Jennifer Scattini hardly leaves her house and it is not because she is antisocial or anxious about going outside.
- Welfare groups say election promises will do little to help the most vulnerable
- A new report finds 11.8 per cent of Australians are living in poverty
- It recommends lifting Jobseeker and rent assistance payments
The pensioner simply does not have any money left after paying for rent, groceries, bills and diabetes medication out of her fortnightly income of $1,133.
“The only reason I stay home is because if you stay home, you don’t spend anything,” she says.
“And I am wondering how many other people are locked in their house.”
Ms Scattini, who described the rising cost of living as “very scary”, has calculated her weekly shop down to the last dollar, but still goes to bed hungry most nights.
The 73-year-old tries to stay on a healthy diet to manage her diabetes but struggles to afford fresh fruit and vegetables.
Ms Scattini, who lives on the coast south of Perth, was already struggling to make ends meet living on the pension before her rent went up to $640 a fortnight.
“My rent went up by $70 a fortnight and I’ve now only got about $70 or $80 a fortnight for food.”
She doesn’t blame her landlord, saying the government should increase rent assistance to reflect the fact “rents have gone through the roof”.
“They really have to look at the realistic prices of rent and make the rental assistance comparable so that people can still at least eat,” she said.
She said neither of the major political parties had announced anything in their pre-election promises that would help her financially.
Housing affordability policies wheeled out by both major parties would not help her, because there was no way she could scrape together even a small deposit for a home, she said.
While she has been a Liberal voter all her life, she still doesn’t know who she will vote for in the coming federal election.
More people seeking help from charities
A soup kitchen run by charity Halo in Mandurah, south of Perth, has been helping an extra 10 clients each week on average as a result of the rising cost of living.
Volunteer Steve Reynolds said the lack of affordable rentals and social housing in the area is the key, underlying problem.
“That’s what it all boils down to,” Mr Reynolds said.
Homeless couple Geraldine Hansen and Matthew Skipper, who are regulars at the soup kitchen, said they have been on the public housing waiting list for about five years.
Both living on the Jobseeker allowance, they have noticed the increase in the price of food lately.
While Mr Skipper said he would probably vote for “ScoMo”, Ms Hansen said she hadn’t made up her mind who she is voting for on May 21.
“I don’t know at the moment, but whoever wins I just hope they just help most of the homeless out to get accommodation,” Ms Hansen said.
Election campaign promises amount to ‘window dressing’
Both parties have announced policies to relieve cost-of-living pressures but it’s all just “window dressing” for society’s most vulnerable, according to Anglicare WA chief executive Mark Glasson.
Mr Glasson wants to see an increase in the Jobseeker rate and a doubling of the Commonwealth rent assistance payment for low-income tenants.
“None of the major parties have committed to those initiatives and those are the things we really need,” he said.
“For a single person getting the maximum rental assistance, they can get $76 a week. The median rent in Perth at the moment is $480,” he said.
Anglicare WA had seen a rise in demand for its service across the board since the pandemic struck, but Mr Glasson said the biggest growth area had stemmed from private renters.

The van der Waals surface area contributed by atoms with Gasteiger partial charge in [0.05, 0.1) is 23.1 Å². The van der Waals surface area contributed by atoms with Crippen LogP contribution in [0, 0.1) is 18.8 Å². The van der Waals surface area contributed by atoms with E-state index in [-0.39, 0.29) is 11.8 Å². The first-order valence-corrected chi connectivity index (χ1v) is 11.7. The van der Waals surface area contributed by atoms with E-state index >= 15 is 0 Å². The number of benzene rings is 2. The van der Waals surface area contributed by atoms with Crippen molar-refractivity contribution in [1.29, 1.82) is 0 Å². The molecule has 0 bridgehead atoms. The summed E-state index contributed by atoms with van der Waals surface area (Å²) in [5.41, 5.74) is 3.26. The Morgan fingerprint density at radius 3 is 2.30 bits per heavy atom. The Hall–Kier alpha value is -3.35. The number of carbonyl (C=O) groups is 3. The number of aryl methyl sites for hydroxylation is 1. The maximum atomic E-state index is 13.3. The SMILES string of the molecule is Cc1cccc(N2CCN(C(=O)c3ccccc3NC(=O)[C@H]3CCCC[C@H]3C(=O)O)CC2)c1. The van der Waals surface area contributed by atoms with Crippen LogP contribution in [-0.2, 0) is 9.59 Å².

“There’s not an understanding in Canberra of the level of difficulty that is being experienced by more and more people in our community,” Mr Glasson said.
Both parties falling short: economist
A recent report by the Bankwest Economics Center found rising rent prices during the pandemic had left 1.5 million Australians living in poverty, with the poorest families trying to survive on less than $150 a week after housing costs.
It found 11.8 per cent of the population, including 750,000 children, were living in poverty.
An increase of 30 per cent in the Commonwealth rent assistance maximum payment along with a $140 per week increase in the base Jobseeker rate and related payments would protect up to 1 million people from rising rents and the high cost of living, it stated.
The report’s author, Alan Duncan, said there had been a lot of “sentiment” from both political parties to highlight cost of living as a key issue during the election campaign.
He said measures put forward by the Coalition, such as the halving of the fuel excise, the one-off $250 payment to pensioners and jobseekers and the $420 tax offset, would only offer “temporary” relief to people.
“On the Labor side, there isn’t anything which really directly addresses cost of living pressures apart from cheaper childcare and the perennial commentary [around] … reducing red tape for businesses and more support for TAFE courses,” he said.
Both parties had failed well short in their commitments to invest in social housing, he said.
“It’s disappointing there’s been no discussion around whether or not the Commonwealth rent assistance maximum payment is adequate.”
Therefore, he said there was little relief being offered to Ms Scattini, who is bracing for another rent rise in the next few weeks.
She does everything she can to keep a roof over her head, including keeping her rental immaculate.
When she recently inquired about social housing, she was told she “might not be alive by the time I get to the top of the list”.
As a wife, mother and part-time worker, she didn’t get much super and so she’s pinning her hopes on whoever wins government to make life a bit easier for herself and those who are even worse off.
So far, she says she’s seen little in the campaign that’s given her much hope.